Baltimore Sun

With some pratfalls, Bell tries to dismantle racism in 7th season

- By Rodney Ho

Comedian, activist and CNN host W. Kamau Bell admits he’s no athlete and proves it multiple times in the seventh season of his Emmy-winning magazine series “United Shades of America,” courtesy of an episode focused on sports.

In one hour in Boston, he gets aggressive­ly wrestled to the ground, is exceedingl­y outpaced by a track star, drops many balls thrown at him and awkwardly rows down a river.

“If you’re going to try to dismantle racism, you may as well do some pratfalls,” mused Bell in a recent interview. “I did the wrestling and rowing on the same day. It took me a week to recover from that episode. I had some feelings. But my kids did find it funny seeing me get flipped.”

The most salient and newsworthy of the seven episodes is the one about what it means to be “woke,” which recently debuted.

The term “woke” is decades old and was exclusivel­y used by Black folks for a time as a warning. As Bell says in the episode, it was “a creative way for one Black person to say to another, ‘Be smart, stay aware, America is dangerous.’ ”

Then the death of Michael Brown by a police officer in 2014 in Ferguson, Missouri, led to the hashtag #StayWoke on “Black Twitter.” But as

Bell noted, Black Twitter is seen by everyone. So “woke became the hymn for latte liberals,” he said, who wanted to show off “performati­ve social justice.” Black people, he said, stopped using it seriously.

Then conservati­ves grabbed the word, and it

became a pejorative, he said, “for anything America sees as a threat.” And it’s how the term “critical race theory” became misunderst­ood and twisted into the same rubric as “woke.” The episode attempts to clarify what actually critical race theory is and what it doesn’t mean for public schools, but he knows he is often preaching to the converted on CNN, where the show airs on Sundays.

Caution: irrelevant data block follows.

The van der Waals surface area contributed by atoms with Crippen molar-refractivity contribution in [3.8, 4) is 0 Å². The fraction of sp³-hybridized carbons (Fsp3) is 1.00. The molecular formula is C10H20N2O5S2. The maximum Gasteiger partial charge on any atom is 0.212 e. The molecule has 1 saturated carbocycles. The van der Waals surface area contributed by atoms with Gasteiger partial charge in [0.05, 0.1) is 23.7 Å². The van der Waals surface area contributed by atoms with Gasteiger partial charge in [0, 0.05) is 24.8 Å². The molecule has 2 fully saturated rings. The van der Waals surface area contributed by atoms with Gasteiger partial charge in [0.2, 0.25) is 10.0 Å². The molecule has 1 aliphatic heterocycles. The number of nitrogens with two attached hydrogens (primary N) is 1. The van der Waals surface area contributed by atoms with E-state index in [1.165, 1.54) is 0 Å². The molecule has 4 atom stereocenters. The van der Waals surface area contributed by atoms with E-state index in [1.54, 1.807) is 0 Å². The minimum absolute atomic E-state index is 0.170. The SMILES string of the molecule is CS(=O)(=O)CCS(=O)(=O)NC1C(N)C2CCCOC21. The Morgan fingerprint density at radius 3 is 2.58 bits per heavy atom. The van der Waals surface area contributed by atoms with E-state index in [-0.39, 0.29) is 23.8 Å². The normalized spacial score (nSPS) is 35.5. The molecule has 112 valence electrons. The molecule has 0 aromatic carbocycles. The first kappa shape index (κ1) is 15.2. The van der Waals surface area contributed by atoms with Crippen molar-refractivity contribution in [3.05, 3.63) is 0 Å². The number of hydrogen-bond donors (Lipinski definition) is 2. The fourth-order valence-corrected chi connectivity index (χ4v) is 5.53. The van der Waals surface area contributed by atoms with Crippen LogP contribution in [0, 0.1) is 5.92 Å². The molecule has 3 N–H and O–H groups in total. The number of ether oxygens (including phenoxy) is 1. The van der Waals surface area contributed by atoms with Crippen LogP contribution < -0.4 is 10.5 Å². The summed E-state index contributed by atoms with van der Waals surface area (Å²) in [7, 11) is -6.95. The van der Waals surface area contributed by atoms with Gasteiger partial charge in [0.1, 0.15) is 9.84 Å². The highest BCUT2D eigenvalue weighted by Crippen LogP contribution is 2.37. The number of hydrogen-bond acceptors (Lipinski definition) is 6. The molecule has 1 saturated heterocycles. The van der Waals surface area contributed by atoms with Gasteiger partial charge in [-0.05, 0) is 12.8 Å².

“I hope it helps people who are just on the fence,” Bell said. “The news treats them like pinballs. At least they will no longer be confused by the definition, that it’s not some global conspiracy concocted by George Soros. I want your random conversati­ons about the news to be better.”

Another episode that hits close to home for Bell is one about the incessant wildfires in California and the inexorably negative impacts of climate change. There are plenty of people, he said, who throw up their hands and say, “It’s too late. Enjoy what you have left!” But he explores solutions, including controlled fires that indigenous people have promoted for centuries.

Bell has worked to incorporat­e indigenous people into multiple episodes, and this season, he did

a second stand-alone episode focused on Native Americans seeking to get their land back. And to build food independen­ce, one tribe raises bison, some of which are killed each year. Bell watched a sharp-shooting woman kill one.

“It wasn’t fun to see it killed,” he said, “but all the food will be given away for free and eaten by people in the reservatio­n.”

They also goaded

Bell into sampling bison bile. He made a face and politely said on camera that it tasted like medicine.

“I felt like I was taking a potion that would make me a superhero,” he joked. “My mutant power might reveal itself eventually.”

The final episode of the season focuses on the impact of tourism on Hawaiians and features Bell trying to be athletic again, this time on a surfboard. After numerous takes of him falling into the water, the camera crew told him they only had time for one more try. Miraculous­ly, he stayed on the board for 10 seconds.

“I really felt a sense of accomplish­ment,” he said. “Women on the beach were watching. There were cops on jet skis. The dude from CNN didn’t drown! My kids were cheering!”

 ?? KEVIN WINTER/GETTY 2021 ?? W. Kamau Bell is the host of “United Shades of America,” now in its seventh season on CNN.
KEVIN WINTER/GETTY 2021 W. Kamau Bell is the host of “United Shades of America,” now in its seventh season on CNN.

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